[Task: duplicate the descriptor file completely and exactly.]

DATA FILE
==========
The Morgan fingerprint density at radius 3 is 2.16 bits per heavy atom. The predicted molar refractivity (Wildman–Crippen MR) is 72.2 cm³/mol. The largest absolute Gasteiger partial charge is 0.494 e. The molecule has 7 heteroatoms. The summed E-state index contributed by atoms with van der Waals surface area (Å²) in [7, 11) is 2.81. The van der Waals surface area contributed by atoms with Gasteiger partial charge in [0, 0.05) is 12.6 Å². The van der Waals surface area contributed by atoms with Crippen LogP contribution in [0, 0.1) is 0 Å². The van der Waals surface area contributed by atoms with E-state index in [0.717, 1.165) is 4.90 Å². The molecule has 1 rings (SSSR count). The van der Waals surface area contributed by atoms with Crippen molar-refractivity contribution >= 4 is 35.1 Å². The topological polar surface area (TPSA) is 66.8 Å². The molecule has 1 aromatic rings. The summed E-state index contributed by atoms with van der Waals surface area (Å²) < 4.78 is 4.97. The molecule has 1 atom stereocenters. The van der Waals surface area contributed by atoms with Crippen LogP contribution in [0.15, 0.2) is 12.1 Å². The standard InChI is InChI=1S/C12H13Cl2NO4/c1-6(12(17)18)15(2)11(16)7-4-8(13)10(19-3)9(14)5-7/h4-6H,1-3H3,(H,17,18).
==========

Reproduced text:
The Morgan fingerprint density at radius 3 is 2.16 bits per heavy atom. The predicted molar refractivity (Wildman–Crippen MR) is 72.2 cm³/mol. The largest absolute Gasteiger partial charge is 0.494 e. The molecule has 7 heteroatoms. The summed E-state index contributed by atoms with van der Waals surface area (Å²) in [7, 11) is 2.81. The van der Waals surface area contributed by atoms with Gasteiger partial charge in [0, 0.05) is 12.6 Å². The van der Waals surface area contributed by atoms with Crippen LogP contribution in [0, 0.1) is 0 Å². The van der Waals surface area contributed by atoms with E-state index in [0.717, 1.165) is 4.90 Å². The molecule has 1 rings (SSSR count). The van der Waals surface area contributed by atoms with Crippen molar-refractivity contribution >= 4 is 35.1 Å². The topological polar surface area (TPSA) is 66.8 Å². The molecule has 1 aromatic rings. The summed E-state index contributed by atoms with van der Waals surface area (Å²) < 4.78 is 4.97. The molecule has 1 atom stereocenters. The van der Waals surface area contributed by atoms with Crippen LogP contribution in [0.15, 0.2) is 12.1 Å². The standard InChI is InChI=1S/C12H13Cl2NO4/c1-6(12(17)18)15(2)11(16)7-4-8(13)10(19-3)9(14)5-7/h4-6H,1-3H3,(H,17,18).